April 04, 2008


Last week I shared some insight into an investment philosophy often referred to as passive or index investing. This approach to managing investments started very slowly (people actually mocked the idea initially - after all, what investor wants "average" returns?!) and in recent years has swelled in popularity like a tidal wave. There is much helpful, independent research available to individuals considering the merits of an index approach ... I promised to share a couple of these resources.

(1) STANDARD & POORS (http://www.standardandpoors.com). S&P posts five-year trailing results of active funds relative to their indexes in their quarterly "S&P Indices Versus Active Funds Scorecard" (sample - http://www2.standardandpoors.com/spf/pdf/index/SPIVA_2007_q1.pdf). Their reports are available at no cost. Two helpful added elements to the S&P report are (1) a % breakdown of funds that have "drifted out of style" (funds that were initially value funds that are now growth funds; or mid-cap funds that are now large-cap funds, etc.); and (2) the % of discontinued funds (funds that are no longer in business, have merged with another fund, etc.).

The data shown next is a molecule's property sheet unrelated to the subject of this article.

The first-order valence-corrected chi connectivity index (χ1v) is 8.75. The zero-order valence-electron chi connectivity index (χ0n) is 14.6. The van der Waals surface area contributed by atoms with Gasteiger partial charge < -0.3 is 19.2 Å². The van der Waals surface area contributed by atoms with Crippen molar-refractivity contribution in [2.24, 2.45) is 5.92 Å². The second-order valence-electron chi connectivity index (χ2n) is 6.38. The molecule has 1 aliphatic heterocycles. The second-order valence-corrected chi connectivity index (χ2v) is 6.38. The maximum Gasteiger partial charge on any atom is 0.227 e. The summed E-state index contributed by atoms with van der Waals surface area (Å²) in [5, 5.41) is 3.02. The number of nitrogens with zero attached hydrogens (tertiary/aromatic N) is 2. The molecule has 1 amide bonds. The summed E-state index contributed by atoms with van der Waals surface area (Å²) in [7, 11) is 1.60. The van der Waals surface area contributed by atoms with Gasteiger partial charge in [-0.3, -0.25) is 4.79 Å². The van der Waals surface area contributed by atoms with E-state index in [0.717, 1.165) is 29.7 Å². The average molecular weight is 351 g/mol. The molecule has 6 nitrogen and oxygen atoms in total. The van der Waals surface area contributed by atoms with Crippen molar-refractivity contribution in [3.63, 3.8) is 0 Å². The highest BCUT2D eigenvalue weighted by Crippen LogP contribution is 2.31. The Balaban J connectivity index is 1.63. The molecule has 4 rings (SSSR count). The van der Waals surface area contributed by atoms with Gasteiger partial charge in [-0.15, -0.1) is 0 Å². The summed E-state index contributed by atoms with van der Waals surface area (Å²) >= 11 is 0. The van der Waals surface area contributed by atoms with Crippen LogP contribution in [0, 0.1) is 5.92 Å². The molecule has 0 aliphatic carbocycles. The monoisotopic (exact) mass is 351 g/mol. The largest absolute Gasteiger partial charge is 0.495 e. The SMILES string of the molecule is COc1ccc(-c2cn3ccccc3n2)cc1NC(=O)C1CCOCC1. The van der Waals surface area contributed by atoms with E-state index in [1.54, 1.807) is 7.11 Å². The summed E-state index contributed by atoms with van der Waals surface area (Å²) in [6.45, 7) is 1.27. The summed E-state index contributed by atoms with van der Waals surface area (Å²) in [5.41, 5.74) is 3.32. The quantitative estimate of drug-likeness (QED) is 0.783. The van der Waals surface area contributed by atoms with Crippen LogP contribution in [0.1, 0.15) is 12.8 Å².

(2) MORNINGSTAR (http://www.morningstar.com). Each year, Morningstar publishes the "Morningstar Indexes Yearbook" featuring three-year track records of active funds relative to indexes. They also provide a "Market Commentary" on a quarterly basis. Both reports are available for free at: http://indexes.morningstar.com. Much of the "other" research and resources on their website are 'for fee' services. Your local library will have subscriptions to many of their publications that you can peruse for free ...

Here is some summary information taken from a S&P report (use specific link provided above) - dated 4/25/07 (there is A LOT of additional information available in this free report; it's worth a look) ...

*Over the prior three years (and five years), ending 3/31/07:
- The S&P 500 beat 65.7% (72.2%) of large-cap funds
- The S&P MidCap 400 beat 68.6% (77.4%) of mid-cap funds
- The S&P SmallCap 600 beat 80.2% (77.7%) of small-cap funds

*Surprisingly, over the past five years, more than one in four (29.3%) U.S. stock funds have merged or were liquidated!

The bottom line? Over time, low cost index funds (and ETFs) deliver higher returns than most mutual funds but never "the best" returns. You have to decide for yourself whether the reliability of an index fund suits you or if you feel more comfortable taking your chances finding a better performing mutual fund.